Sally Yates: Barr should release Mueller report as soon as possible

Former Deputy Attorney General Sally YatesSally Caroline YatesBiden reveals four women he could pick as his running mate Merriam-Webster: A 200-year-old dictionary offers hot political takes on Twitter Sally Yates: Moral fiber of US being 'shredded by unapologetic racism' MORE said Friday that she believes Attorney General William BarrWilliam Pelham BarrSupreme Court denies Trump request to immediately resume federal executions Hillicon Valley: Pelosi works to remove legal protections for tech companies from USMCA | Treasury sanctions Russian group over 0 million hack | Facebook sues Chinese individuals for ad fraud | Huawei takes legal action against FCC Biden gets in testy exchange in Iowa: 'You're a damn liar' MORE should release special counsel Robert MuellerRobert (Bob) Swan MuellerTrump says he'll release financial records before election, knocks Dems' efforts House impeachment hearings: The witch hunt continues Speier says impeachment inquiry shows 'very strong case of bribery' by Trump MORE's report as soon as possible.

Yates, whom Trump fired last year after she refused to defend his travel ban targeting several Muslim-majority countries, wrote in an op-ed published in The Washington Post Friday that it was "time for the American people to hear the whole truth."

"A week after Mueller issued his report, we don’t know those facts and have only been provided with Attorney General William P. Barr’s four-page summary of Mueller’s estimated 400-page report," she wrote. "It is time for the American people to hear the whole truth. We need to see the report itself."

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Yates added that Congress has a "solemn responsibility" to protect the country's democracy, contending that, without access to Mueller's full report, it could not fulfill that directive.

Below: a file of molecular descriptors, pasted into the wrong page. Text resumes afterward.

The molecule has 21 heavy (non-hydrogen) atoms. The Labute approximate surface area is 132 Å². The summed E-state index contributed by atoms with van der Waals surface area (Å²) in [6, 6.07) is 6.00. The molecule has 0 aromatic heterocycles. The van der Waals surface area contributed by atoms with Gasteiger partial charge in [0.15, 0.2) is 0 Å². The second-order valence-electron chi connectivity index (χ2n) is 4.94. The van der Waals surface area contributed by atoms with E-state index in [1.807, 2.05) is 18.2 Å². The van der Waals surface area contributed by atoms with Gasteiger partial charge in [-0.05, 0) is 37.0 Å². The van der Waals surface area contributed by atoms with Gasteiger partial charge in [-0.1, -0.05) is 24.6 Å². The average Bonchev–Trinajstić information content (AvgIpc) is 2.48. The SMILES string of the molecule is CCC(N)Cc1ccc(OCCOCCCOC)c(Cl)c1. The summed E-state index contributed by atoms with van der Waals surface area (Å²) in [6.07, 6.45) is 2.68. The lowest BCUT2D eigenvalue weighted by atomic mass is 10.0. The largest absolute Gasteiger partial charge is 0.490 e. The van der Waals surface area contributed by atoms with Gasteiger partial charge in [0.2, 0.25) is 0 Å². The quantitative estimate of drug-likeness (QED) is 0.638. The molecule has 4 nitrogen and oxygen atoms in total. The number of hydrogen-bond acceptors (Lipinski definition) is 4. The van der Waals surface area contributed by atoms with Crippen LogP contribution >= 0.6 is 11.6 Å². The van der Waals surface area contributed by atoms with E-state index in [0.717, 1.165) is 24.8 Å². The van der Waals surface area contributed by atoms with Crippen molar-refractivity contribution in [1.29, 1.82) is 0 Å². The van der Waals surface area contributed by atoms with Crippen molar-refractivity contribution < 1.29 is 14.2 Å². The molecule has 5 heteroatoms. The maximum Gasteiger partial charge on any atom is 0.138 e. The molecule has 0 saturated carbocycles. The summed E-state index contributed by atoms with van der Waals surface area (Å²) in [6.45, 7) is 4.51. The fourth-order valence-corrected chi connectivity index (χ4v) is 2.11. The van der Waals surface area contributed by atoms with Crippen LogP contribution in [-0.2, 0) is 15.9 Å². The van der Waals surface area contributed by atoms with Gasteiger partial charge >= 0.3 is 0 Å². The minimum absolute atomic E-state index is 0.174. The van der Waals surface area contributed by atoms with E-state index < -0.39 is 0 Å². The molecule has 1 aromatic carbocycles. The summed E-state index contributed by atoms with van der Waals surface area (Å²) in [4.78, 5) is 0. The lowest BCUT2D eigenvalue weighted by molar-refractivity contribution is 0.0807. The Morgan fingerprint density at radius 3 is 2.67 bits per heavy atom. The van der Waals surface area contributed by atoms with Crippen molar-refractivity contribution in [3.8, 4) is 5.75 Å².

"As you read this, the Russian government is undoubtedly hard at work to undermine our next election," she wrote. "Each day that passes without Congress having access to the full Mueller report is a day that Congress is prevented from doing its job of keeping our elections free from Russian espionage efforts."

Yates argued that any redactions to the report should be "narrow" and that each one should be explained. 

"Barr has correctly noted that this is a matter of significant public interest," she wrote. "It was about a foreign adversary’s attempt to subvert our election; it cuts to the very core of our democracy. It is absolutely essential that our country move forward with a common set of facts."

Yates's op-ed came shortly after Barr told lawmakers Friday that he expects to have a public version of Mueller's report ready for release by mid-April. Barr also said President TrumpDonald John TrumpTrump says he will 'temporarily hold off' on declaring Mexican drug cartels as terror organization House Judiciary Committee formally receives impeachment report Artist behind gold toilet offered to Trump sells banana duct-taped to a wall for 0,000 MORE had told him to decide what goes into the redacted document.

Mueller last week submitted nearly 400-page report to Barr on his sweeping 22-month-long investigation into Russian election interference and alleged ties between Trump's campaign and Russia.

On Sunday, Barr issued a brief summary of the report that said investigators did not find evidence of coordination or conspiracy between the Trump campaign and Moscow. Barr also said that there was insufficient evidence to pursue an obstruction of justice charge against the president, but added that the report did not exonerate Trump.